Forget queues at the ports, our lorries won’t even make it out of the factory
Michael Gove’s warnings of two-day lorry queues at our ports describe just one part of the problem exporters will face on 31 December. After that date, every single consignment of meat or meat-based products, from steaks and sausages to beef curries and Hawaiian pizzas will need an Official Veterinarian to inspect it and sign an Export Health Certificate before it can leave the factory.
Problem is: Britain doesn’t have enough vets.
Until now, only a small fraction of total overseas consignments have needed a Vet inspection (those going to non-EU countries). After 31 December, every small, just-in-time mixed load of products to the EU will need one.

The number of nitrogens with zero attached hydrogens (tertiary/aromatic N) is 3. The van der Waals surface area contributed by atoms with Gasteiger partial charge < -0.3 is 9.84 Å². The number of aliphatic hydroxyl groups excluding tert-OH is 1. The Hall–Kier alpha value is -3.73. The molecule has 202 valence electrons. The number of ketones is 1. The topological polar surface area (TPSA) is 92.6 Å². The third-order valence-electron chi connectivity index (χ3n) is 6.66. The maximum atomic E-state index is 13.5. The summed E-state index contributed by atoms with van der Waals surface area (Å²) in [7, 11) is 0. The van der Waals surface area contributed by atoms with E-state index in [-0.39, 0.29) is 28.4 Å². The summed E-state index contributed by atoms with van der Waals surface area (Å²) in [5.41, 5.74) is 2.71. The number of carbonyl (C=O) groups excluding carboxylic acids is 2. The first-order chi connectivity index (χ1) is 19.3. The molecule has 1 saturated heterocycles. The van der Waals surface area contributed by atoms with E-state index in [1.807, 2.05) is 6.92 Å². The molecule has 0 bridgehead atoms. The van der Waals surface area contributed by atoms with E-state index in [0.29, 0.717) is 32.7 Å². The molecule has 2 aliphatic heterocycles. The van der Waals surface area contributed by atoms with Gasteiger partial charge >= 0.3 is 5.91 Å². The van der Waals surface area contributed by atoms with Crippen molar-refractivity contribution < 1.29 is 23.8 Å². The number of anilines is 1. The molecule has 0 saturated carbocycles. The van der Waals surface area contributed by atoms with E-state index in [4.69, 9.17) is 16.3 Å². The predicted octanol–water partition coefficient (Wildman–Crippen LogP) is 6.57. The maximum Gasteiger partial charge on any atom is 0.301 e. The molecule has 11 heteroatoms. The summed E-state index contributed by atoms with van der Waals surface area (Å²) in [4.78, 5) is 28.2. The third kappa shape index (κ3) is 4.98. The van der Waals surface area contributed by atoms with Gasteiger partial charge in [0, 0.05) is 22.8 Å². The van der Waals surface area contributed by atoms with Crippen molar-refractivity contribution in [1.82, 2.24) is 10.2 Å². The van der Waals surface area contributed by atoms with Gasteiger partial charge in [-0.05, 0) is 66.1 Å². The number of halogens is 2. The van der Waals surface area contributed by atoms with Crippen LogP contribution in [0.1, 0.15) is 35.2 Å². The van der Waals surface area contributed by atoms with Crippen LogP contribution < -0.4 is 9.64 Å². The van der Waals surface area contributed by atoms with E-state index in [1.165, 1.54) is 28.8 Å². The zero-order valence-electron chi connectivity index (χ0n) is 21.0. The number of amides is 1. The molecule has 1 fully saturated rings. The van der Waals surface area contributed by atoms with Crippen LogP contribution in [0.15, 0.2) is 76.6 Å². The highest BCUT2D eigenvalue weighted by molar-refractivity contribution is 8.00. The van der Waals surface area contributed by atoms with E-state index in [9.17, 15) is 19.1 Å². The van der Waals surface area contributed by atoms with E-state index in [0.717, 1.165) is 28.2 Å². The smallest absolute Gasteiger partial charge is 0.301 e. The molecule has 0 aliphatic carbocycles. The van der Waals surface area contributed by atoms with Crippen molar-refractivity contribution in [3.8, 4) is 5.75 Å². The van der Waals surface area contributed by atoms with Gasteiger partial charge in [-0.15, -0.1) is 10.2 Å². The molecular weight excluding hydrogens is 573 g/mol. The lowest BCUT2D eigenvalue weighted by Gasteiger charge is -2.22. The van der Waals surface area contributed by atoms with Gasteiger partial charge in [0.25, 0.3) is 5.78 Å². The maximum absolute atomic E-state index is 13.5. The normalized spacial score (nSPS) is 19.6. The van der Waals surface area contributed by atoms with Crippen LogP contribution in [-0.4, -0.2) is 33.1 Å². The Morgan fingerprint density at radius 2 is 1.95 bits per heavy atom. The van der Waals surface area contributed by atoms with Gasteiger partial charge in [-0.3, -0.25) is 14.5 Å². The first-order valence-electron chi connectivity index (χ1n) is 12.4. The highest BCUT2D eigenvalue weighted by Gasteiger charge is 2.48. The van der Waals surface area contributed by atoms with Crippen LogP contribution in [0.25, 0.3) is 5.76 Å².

The Government has known about this since the Brexit vote in 2016 and yet, less than 100 days out from the end of the Transition Period, they still can’t tell us how they are going to resolve this.
Worse, Michael Gove in a leaked letter to industry bodies this week seems to be preparing to lay the blame with industry for not being properly prepared.
Nick Allen, Chief Executive of The British Meat Processors Association said: “We have been pressing the Government for three years now to lay out the details of exactly how these barriers to trade will be dealt with. They have known since the beginning that we will need an army of extra qualified vets to cope with the 500% increase in workload”.
Mr Allen added that “all the guidance in the world is useless if we are not able to complete required export paperwork because of a chronic shortage of vets. If this is not addressed, £175 million per month of meat exports will be at risk”.
“The bottom line is that British companies cannot prepare effectively for Brexit because the UK Government is not keeping to its side of the bargain by putting in place the right measures and resources and failing to give us the answers we desperately need”.